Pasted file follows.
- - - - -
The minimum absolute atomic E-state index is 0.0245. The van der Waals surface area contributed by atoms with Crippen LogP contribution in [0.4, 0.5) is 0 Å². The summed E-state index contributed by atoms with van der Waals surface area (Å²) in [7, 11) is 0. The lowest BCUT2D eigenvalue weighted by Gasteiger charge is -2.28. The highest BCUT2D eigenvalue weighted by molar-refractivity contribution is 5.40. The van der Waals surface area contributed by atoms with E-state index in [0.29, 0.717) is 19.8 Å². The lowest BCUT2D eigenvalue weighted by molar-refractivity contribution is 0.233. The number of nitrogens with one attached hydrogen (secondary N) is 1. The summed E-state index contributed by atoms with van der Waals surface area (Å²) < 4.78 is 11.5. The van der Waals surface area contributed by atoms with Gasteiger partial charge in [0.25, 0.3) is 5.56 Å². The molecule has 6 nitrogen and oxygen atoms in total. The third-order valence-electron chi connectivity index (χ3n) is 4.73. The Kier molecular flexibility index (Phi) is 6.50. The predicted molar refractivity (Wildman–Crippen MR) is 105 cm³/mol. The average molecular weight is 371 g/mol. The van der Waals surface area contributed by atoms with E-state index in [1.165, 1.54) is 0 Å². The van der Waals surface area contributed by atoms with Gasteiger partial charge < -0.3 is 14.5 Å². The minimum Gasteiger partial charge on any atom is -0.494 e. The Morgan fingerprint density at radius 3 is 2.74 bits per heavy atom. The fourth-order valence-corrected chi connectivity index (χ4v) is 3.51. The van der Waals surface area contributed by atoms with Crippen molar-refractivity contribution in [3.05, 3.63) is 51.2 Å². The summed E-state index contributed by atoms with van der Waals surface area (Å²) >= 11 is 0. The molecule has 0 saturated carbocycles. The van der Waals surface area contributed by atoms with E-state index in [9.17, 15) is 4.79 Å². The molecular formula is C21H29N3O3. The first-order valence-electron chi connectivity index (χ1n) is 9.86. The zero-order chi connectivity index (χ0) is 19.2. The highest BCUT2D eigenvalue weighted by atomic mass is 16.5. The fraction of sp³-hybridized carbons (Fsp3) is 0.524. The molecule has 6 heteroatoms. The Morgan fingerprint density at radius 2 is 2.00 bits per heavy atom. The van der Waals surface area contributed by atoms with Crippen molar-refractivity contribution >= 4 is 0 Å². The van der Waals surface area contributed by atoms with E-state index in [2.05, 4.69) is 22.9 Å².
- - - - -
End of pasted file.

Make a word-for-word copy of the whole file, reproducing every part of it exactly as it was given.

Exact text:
The minimum absolute atomic E-state index is 0.0245. The van der Waals surface area contributed by atoms with Crippen LogP contribution in [0.4, 0.5) is 0 Å². The summed E-state index contributed by atoms with van der Waals surface area (Å²) in [7, 11) is 0. The lowest BCUT2D eigenvalue weighted by Gasteiger charge is -2.28. The highest BCUT2D eigenvalue weighted by molar-refractivity contribution is 5.40. The van der Waals surface area contributed by atoms with E-state index in [0.29, 0.717) is 19.8 Å². The lowest BCUT2D eigenvalue weighted by molar-refractivity contribution is 0.233. The number of nitrogens with one attached hydrogen (secondary N) is 1. The summed E-state index contributed by atoms with van der Waals surface area (Å²) < 4.78 is 11.5. The van der Waals surface area contributed by atoms with Gasteiger partial charge in [0.25, 0.3) is 5.56 Å². The molecule has 6 nitrogen and oxygen atoms in total. The third-order valence-electron chi connectivity index (χ3n) is 4.73. The Kier molecular flexibility index (Phi) is 6.50. The predicted molar refractivity (Wildman–Crippen MR) is 105 cm³/mol. The average molecular weight is 371 g/mol. The van der Waals surface area contributed by atoms with E-state index in [1.165, 1.54) is 0 Å². The van der Waals surface area contributed by atoms with Gasteiger partial charge < -0.3 is 14.5 Å². The minimum Gasteiger partial charge on any atom is -0.494 e. The Morgan fingerprint density at radius 3 is 2.74 bits per heavy atom. The fourth-order valence-corrected chi connectivity index (χ4v) is 3.51. The van der Waals surface area contributed by atoms with Crippen molar-refractivity contribution in [3.05, 3.63) is 51.2 Å². The summed E-state index contributed by atoms with van der Waals surface area (Å²) >= 11 is 0. The molecule has 0 saturated carbocycles. The van der Waals surface area contributed by atoms with E-state index in [9.17, 15) is 4.79 Å². The molecular formula is C21H29N3O3. The first-order valence-electron chi connectivity index (χ1n) is 9.86. The zero-order chi connectivity index (χ0) is 19.2. The highest BCUT2D eigenvalue weighted by atomic mass is 16.5. The fraction of sp³-hybridized carbons (Fsp3) is 0.524. The molecule has 6 heteroatoms. The Morgan fingerprint density at radius 2 is 2.00 bits per heavy atom. The van der Waals surface area contributed by atoms with Crippen molar-refractivity contribution >= 4 is 0 Å². The van der Waals surface area contributed by atoms with E-state index in [2.05, 4.69) is 22.9 Å².